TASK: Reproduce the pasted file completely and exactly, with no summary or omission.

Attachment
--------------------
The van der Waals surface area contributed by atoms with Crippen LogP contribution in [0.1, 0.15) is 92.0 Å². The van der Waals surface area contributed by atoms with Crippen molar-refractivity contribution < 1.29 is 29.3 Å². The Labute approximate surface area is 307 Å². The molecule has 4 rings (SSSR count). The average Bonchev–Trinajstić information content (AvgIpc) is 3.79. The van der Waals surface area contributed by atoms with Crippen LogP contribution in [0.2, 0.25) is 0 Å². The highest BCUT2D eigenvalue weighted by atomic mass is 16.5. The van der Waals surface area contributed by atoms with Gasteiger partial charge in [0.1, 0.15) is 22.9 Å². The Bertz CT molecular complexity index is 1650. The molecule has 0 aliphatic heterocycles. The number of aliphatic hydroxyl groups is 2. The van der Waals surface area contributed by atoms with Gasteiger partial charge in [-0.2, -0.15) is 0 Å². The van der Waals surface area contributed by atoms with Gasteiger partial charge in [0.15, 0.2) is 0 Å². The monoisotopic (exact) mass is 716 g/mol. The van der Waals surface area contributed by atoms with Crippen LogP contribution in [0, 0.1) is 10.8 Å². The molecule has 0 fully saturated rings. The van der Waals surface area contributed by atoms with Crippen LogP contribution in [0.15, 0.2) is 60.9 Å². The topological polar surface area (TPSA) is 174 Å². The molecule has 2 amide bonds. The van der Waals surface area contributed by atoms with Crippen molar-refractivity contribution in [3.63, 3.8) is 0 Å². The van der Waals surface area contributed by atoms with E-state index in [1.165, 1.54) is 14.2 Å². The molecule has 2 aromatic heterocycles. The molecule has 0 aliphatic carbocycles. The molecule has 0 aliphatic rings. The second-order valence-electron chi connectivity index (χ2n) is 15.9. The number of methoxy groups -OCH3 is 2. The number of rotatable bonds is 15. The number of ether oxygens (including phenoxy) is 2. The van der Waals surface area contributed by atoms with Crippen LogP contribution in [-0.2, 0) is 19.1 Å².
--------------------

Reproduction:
The van der Waals surface area contributed by atoms with Crippen LogP contribution in [0.1, 0.15) is 92.0 Å². The van der Waals surface area contributed by atoms with Crippen molar-refractivity contribution < 1.29 is 29.3 Å². The Labute approximate surface area is 307 Å². The molecule has 4 rings (SSSR count). The average Bonchev–Trinajstić information content (AvgIpc) is 3.79. The van der Waals surface area contributed by atoms with Crippen LogP contribution in [0.2, 0.25) is 0 Å². The highest BCUT2D eigenvalue weighted by atomic mass is 16.5. The van der Waals surface area contributed by atoms with Gasteiger partial charge in [0.1, 0.15) is 22.9 Å². The Bertz CT molecular complexity index is 1650. The molecule has 0 aliphatic heterocycles. The number of aliphatic hydroxyl groups is 2. The van der Waals surface area contributed by atoms with Gasteiger partial charge in [-0.2, -0.15) is 0 Å². The van der Waals surface area contributed by atoms with Gasteiger partial charge in [0.15, 0.2) is 0 Å². The monoisotopic (exact) mass is 716 g/mol. The van der Waals surface area contributed by atoms with Crippen LogP contribution in [0, 0.1) is 10.8 Å². The molecule has 0 fully saturated rings. The van der Waals surface area contributed by atoms with Crippen LogP contribution in [0.15, 0.2) is 60.9 Å². The topological polar surface area (TPSA) is 174 Å². The molecule has 2 amide bonds. The van der Waals surface area contributed by atoms with Crippen molar-refractivity contribution in [3.63, 3.8) is 0 Å². The van der Waals surface area contributed by atoms with E-state index in [1.165, 1.54) is 14.2 Å². The molecule has 2 aromatic heterocycles. The molecule has 0 aliphatic carbocycles. The molecule has 0 aliphatic rings. The second-order valence-electron chi connectivity index (χ2n) is 15.9. The number of methoxy groups -OCH3 is 2. The number of rotatable bonds is 15. The number of ether oxygens (including phenoxy) is 2. The van der Waals surface area contributed by atoms with Crippen LogP contribution in [-0.2, 0) is 19.1 Å².